The Pyramid of Unas took some construction shortcuts, leading to poor preservation ( Sailingstone Travel / Adobe Stock)
While they are not as well preserved as some other pyramids, those at Saqqara feature the earliest known example of pyramid texts, inscriptions with instructions for life after death which were used to decorate the walls of important tombs. The tomb of the last Fifth Dynasty ruler, Unas, was the first to feature these decorations.
During this period, it was also common for courtiers to be buried alongside their king. Saqqara has clusters of private tombs that encircle the pyramid complexes of Unas and Teti. During the Old Kingdom, many tombs were built at Saqqara.
Wooden statue of high rank official Kaaper, Old Kingdom, (around 2500 BC) (Djehouty / CC BY SA 4.0 )
Important Monuments of the Old Kingdom
Pyramid of Djoser
The most impressive monument to be found at Saqqara is probably the Pyramid of Djoser. This six-tier, four-sided step pyramid was built during the 27th century BC by the architect Imhotep, Djoser’s chancellor.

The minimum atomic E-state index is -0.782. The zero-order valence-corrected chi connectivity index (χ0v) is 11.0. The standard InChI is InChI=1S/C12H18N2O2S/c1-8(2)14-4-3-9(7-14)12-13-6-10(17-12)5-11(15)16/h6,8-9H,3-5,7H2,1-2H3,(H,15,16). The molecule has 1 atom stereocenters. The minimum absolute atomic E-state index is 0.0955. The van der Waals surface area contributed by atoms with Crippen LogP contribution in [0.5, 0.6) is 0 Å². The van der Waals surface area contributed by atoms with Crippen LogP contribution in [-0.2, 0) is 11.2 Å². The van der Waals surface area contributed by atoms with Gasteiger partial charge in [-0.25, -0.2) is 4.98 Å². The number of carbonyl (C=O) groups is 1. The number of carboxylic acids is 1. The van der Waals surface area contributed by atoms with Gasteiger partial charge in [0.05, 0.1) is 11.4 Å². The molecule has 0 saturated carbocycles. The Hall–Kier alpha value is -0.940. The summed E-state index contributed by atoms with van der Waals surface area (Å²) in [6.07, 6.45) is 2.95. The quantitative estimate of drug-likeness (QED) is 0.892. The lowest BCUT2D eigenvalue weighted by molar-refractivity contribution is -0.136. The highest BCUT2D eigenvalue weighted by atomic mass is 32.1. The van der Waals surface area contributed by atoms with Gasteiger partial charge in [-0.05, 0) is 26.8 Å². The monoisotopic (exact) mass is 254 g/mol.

The pyramid has dominated the Saqqara landscape for millennia. It is believed the pyramid was originally 200 feet (62 meters) tall and clad in polished marble. This early type of proto-pyramid set several important precedents that later kings would follow; the main one being the new trend of pharaohs building massive monuments.
Nothing like it had ever been attempted before. The fact that Djoser managed to build it represents how powerful the Egyptians had become by this point. The pyramid’s construction would have demanded a level of labor and resources that few kings before Djoser would have been able to muster.